>is not my imagination. Compare bumpers, sheet metal, etc.

It is both, depending on configuration. While you will get a poorer ride by
stiffening up the spring rate, it is only directly comparable when the
suspensions are identical in design. There is a big difference in the
operation of the TIB swing-axle suspension and an A-arm one. The biggest
problem with the TIB system is the large unsprung weight that the system
carries and the wild swings in camber the suspension generates as it runs
through its travel. Neither high unsprung weight or wild camber changes
directly lead to a stronger suspension, but they do directly lead to poorer
driving dynamics. So the new LD trucks have an IFS that addresses these
faults with the TIB setup while being engineered with big enough components
to have at least the same amount of strength and durability. With a TIB
system, a great deal of the tuning of the spring rates and shock dampening
is a direct result of having to control the movements of the suspension
components. Unfortunately this extra springing and dampening isn't helping
the vehicle hold the road any better or carry any extra weight...it is just
compensating for the added weight and inertia of the suspension components.
OTOH, the newer A-arm suspension has less unsprung weight, so the shocks
and springs don't have to work as hard to control the weight of the
suspension. So the spring rates and dampening can be better tuned to smooth
out the bumps in the road instead of the inertia of the axle beams. Also,
since the A-arms can hold the contact patch of the tire more perpendicular
to the road surface, even when the suspension is moving through its travel,
a greater percentage of the tire is making contact with the road. This
leads to better tire wear and better handling. In the end, the A-arm
suspension is a much better solution than the TIB was for the LD trucks. It
can claim good strength, great ride and handling, and improved tire wear,
while all the TIB could claim on the older generation F-150 was good
strength. OTOH, the TIB suspension was the better choice on the HD/SD
trucks, where incredible strength (thanks to its superior larger, forged
axles) is of greater importance than ride or handling. So I am very happy
with the direction both the LD F150/250 and the SD 250-350 have gone.

Also, the sagging you seem to be talking about is in the rear suspension,
which has a design practically identical to the rear suspension of its
predecessor. This is due to the ride-biased tuning of the Payload Package
#1 that comes on most of the trucks. Ford has become much better since the
'97 redesign of offering different suspension packages to better suit the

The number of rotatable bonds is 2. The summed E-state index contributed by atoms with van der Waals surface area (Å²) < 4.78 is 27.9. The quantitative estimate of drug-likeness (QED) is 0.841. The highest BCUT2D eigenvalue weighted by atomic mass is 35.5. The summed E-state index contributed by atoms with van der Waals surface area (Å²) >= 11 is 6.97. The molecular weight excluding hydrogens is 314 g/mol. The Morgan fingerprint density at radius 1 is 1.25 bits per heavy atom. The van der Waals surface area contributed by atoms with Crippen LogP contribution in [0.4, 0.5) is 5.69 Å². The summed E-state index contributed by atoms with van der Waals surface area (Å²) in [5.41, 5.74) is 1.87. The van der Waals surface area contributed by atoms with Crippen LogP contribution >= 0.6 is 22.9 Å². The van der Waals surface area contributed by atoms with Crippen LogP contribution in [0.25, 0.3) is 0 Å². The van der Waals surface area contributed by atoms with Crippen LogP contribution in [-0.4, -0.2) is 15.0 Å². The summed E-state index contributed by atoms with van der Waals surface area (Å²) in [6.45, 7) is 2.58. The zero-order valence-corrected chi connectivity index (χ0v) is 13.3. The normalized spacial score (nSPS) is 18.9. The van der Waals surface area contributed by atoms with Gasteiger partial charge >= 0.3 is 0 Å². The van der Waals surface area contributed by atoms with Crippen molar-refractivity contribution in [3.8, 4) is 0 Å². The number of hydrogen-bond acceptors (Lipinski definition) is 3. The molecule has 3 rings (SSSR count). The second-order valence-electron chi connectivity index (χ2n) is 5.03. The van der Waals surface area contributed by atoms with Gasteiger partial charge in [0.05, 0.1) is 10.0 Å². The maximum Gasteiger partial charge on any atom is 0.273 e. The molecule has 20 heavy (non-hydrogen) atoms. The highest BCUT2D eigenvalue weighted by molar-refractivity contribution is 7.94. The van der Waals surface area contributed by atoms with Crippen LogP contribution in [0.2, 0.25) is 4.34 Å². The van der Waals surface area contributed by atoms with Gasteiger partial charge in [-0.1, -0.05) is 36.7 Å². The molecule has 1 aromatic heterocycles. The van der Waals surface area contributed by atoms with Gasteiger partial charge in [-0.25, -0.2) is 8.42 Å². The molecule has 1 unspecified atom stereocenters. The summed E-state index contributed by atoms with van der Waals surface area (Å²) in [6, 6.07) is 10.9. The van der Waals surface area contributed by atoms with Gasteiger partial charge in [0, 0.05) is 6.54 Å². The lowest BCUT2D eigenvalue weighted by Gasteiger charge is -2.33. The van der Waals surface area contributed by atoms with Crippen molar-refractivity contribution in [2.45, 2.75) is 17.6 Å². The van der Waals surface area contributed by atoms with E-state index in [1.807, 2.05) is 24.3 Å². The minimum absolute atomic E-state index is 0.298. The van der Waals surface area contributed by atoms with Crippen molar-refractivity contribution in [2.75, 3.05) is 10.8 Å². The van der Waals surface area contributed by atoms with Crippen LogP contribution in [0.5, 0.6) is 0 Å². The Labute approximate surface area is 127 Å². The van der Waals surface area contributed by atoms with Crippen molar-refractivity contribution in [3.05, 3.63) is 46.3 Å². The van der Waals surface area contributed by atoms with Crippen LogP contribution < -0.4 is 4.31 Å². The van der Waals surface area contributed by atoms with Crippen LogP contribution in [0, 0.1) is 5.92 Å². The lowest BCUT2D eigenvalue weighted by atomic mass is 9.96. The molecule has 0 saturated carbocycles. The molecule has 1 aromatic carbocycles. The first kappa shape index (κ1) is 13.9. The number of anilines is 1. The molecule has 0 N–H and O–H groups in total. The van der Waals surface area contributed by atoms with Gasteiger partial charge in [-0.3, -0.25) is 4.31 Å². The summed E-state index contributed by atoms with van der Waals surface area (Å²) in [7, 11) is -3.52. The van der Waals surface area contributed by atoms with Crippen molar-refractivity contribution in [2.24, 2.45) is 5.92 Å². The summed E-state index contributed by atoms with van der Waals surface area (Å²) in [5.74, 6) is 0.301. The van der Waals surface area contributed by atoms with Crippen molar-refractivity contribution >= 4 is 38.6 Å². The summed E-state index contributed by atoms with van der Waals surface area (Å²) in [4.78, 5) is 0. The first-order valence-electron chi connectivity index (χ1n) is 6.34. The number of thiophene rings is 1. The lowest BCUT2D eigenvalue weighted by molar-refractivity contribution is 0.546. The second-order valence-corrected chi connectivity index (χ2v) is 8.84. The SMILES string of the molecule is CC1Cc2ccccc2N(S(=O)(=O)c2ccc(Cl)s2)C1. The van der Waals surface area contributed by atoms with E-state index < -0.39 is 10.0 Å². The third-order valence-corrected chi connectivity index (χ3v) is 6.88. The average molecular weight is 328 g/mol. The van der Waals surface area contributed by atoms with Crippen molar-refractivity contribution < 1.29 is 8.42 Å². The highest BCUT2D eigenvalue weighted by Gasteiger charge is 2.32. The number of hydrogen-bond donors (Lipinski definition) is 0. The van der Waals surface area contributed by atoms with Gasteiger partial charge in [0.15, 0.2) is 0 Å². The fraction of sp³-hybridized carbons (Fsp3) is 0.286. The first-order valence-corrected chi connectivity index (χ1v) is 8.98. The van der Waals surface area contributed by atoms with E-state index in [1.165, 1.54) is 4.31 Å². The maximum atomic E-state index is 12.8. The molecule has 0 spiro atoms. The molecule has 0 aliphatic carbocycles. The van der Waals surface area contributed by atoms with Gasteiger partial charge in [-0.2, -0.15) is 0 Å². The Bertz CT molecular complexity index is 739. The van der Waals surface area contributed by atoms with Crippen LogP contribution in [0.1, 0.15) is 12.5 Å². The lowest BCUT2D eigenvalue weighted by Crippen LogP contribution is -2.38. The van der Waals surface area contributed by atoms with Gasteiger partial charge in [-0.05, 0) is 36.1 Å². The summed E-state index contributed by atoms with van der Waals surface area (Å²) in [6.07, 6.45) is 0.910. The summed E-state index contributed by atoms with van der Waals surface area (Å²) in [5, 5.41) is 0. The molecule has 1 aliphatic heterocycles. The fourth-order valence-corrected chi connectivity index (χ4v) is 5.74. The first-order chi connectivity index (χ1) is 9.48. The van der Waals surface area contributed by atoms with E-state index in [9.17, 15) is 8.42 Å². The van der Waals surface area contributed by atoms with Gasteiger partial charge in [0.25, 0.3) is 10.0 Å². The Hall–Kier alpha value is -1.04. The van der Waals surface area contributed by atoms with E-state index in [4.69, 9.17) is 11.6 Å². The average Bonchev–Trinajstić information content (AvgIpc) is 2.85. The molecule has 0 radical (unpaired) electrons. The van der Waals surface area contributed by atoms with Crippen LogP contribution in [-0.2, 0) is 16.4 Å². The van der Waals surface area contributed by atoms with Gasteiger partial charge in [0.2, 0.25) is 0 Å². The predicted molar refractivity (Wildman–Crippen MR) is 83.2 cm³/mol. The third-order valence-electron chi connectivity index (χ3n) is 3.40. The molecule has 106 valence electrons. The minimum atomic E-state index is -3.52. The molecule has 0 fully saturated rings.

intended use of the truck. By comparing the '96 and '99 catalogs, the '96
model only had one payload package for most of the F-150 line. OTOH, the
'99 offers 3 different packages on regular cab 4x2 models, and all 250LD
models have a choice between 2 GVWR/payload packages. Also, for '99 the V8
models have a higher GVWR than before, so the springs were probably firmed
up in response to this problem.

There is no comparison as well when it comes to the quality of the body
riding on the frame. The bodyshell is much stiffer than before, and this is
a difference you can feel from the first drive. The steering column no
longer shakes and quivers in your hands as you drive over a bumpy surface.
Squeeks and rattles are dramatically reduced, along with road and wind
noise. Get out and close the doors on both back to back... I've done this
with a '90 Bronco and a '97 F-150, along with a '96 F-150 and a '99
Expedition. Again, no comparison. The doors on the new body fit tighter to
the body and the assembly equipment aligns the doors to the body noticeably
better on the newer units. And the doors close with a solid thud on the
newer one, giving a feeling of much better quality than the clank the older
latches make while closing their door. While the old models had a pretty
solid feel in this comparison, the newer one feels significantly better.
And after examining the sheetmetal edges of the doors, bed, and hood; and
taping them as well, the older model isn't any thicker or heavier. I forgot
to check the bumpers, but the older one wasn't exactly known for staying
intact in a collision (I replaced the stock rear bumper 2 times on my '87
due to collision damage. While the bumper was destroyed, the body and frame
stayed intact). The only complaint I've ever heard about the new bumpers is
some people had some light surface rust on the inside. I just checked the
rear bumper of the '90 Bronco and it is pretty rusted on the inside, but
the outside still looks good. I'm not expecting anything different on the
new ones. Again, angular lines do not have any inherent strength advantage
on a body in comparison to smooth curves. While opinions on styling vary
and it us useless to try to debate personal opinion on the looks of these
two generations. But the bodyshell that these smooth panels are connected
to is noticeably stiffer than the bodyshell that the more angular
sheetmetal was bolted to, and it would be a stretch to argue otherwise.

>***emphasize*** with astericks. No need to shout please.

Emphasis using "***" is not something in common use, while using capitals
for emphasis is. I don't see the problem with capitalizing 3 words to make
a point, it is hardly as annoying to the eye like writing an entire
sentence or paragraph in caps would be. Now that is a problem!

Rob


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Date: Mon, 14 Dec 1998 21:13:54 -0500
From: Ken Payne